Once again DHHS just proves how inept its leadership is on a daily basis. What is more aggravating is how lame of an excuse they are coming up with as a reason for this mess. They must have absolutely nobody with any computer, database, or server skills whatsoever. Many places deal with multiple software packages that do not communicate, but there is one common thing between any piece of software like this–the data must be stored somewhere. If that data exists, then there is a way to compare information, even if its through separate systems. No, its not easy, and its not going to take 5 minutes to figure out–but it won’t take 2 years either.

    I guess I shouldn’t be surprised. Why should we expect anything different out of DHHS but poor excuses and a waste of money?

    • Anonymous

      Search your memory…very similar headlines about Mainecare and DHHS under Baldacci.

  • StillRelaxin

    Who’s running that department? Mary Mayhew. Who appointed her to do that job? Paul Richard LePage. And folks are wondering why they can’t get the job done? The blind leading the blind across a busy highway is never going to end well.

    • Anonymous

      LePage also created and appointed the job of Chief Operations Officer to see that someone was actually running the department because he knew the areas in which her skills were lacking. Haven’t heard that man’s name mentioned in a long time.

      • StillRelaxin

        So a single position that should have gone to one competent person went to hiring two incompetent people who still can‘t get the job done? For the first time in two years I’m beginning to see what Mr. LePage’s jobs plan might be. Please if that other person’s name was LePage, don’t tell me. I’ve heard enough bad news for one day.

    • Anonymous

      Did you even read the article? It clearly stated that DHHS employees were aware of the flaws in the system in 2010 and did not make agency leadership aware of the problems until 2012. Under what administration was Molina Healthcare contracted to design and implement this new computer sytem? Baldacci’s would be my guess. Does Mayhew hold a level of responsibility, yes. Refer to my post below. To what extent is Molina Healthcare responsible for paying for the mistake? What about the employees at DHHS that knew about the problem and said nothing, are they still employed?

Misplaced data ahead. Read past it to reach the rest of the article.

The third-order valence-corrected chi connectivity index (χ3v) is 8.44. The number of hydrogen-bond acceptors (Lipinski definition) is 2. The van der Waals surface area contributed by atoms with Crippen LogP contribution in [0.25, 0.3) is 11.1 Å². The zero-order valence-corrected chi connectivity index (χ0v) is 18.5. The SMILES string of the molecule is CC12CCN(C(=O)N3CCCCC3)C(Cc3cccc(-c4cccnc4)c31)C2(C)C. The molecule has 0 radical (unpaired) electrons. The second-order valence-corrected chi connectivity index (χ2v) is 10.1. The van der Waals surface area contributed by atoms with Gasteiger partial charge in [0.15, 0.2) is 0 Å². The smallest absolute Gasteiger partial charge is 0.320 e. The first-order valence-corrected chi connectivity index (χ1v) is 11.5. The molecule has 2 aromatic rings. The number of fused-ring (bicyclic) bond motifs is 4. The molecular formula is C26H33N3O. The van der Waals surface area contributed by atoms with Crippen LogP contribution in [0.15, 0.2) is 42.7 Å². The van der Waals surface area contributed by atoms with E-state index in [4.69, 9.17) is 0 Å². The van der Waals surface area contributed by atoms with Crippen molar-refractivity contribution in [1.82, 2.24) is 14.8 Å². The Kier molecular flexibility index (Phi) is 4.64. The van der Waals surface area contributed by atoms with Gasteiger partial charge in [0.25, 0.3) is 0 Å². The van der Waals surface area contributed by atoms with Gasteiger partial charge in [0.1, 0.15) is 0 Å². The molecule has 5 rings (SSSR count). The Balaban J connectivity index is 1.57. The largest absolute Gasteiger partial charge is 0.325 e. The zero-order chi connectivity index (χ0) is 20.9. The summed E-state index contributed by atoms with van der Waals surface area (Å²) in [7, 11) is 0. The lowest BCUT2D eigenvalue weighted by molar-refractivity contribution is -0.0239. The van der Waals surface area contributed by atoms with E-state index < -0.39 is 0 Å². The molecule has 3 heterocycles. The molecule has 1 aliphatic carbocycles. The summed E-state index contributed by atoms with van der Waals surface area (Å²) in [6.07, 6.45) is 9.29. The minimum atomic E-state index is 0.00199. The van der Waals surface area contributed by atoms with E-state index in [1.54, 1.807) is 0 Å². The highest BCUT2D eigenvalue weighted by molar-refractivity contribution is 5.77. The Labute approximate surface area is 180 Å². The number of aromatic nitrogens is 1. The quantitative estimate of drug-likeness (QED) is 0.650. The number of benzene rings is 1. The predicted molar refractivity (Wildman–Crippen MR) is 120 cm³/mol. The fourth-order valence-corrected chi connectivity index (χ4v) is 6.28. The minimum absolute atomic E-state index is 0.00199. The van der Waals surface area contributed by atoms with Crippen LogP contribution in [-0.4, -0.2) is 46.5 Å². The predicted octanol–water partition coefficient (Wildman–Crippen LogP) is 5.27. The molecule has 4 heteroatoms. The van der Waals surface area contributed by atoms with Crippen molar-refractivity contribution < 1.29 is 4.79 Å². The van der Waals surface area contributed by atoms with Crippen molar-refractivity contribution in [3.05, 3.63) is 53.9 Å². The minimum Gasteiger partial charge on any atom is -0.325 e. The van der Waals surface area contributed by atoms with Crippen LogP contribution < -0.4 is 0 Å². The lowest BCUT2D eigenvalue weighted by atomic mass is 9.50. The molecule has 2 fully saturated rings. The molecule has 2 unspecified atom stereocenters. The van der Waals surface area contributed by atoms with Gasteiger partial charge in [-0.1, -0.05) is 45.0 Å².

• StillRelaxin

        Yes I did. “Improper payments were made between September 2010 and March 2012.” When did Lepage come into office? January of 2011. Hired Mary and many other incompetents (lets take a moment now to say goodbye to those who’ve already been forced into early retirement) shortly thereafter. Then what did they do for two solid years? Continue griping about the poor and needy. Maybe if they knew or cared about what they were supposed to be doing instead of griping about those they are supposed to serve they could have caught this error in 2010. Ya think? Who knows, maybe via showing they can do something positive they may not have been wiped out in the last election cycle. Good work is usually paid in kind, bad work gets you fired.

        • Anonymous

          They did catch the error in 2010, but it seems nobody did anything about it and now its finally caught up with them. I am not saying Mayhew or Lepage are completely innocent here, but there has to be more to the story here. Who within the department kept this a secret for nearly two years? I mean the top people of any private company have absolutely no idea what goes on with the majority of their employees…that is what management is for. So I’d say while the top deserves the blame, I think middle-upper management is the true problem here and should be removed from their cushy jobs.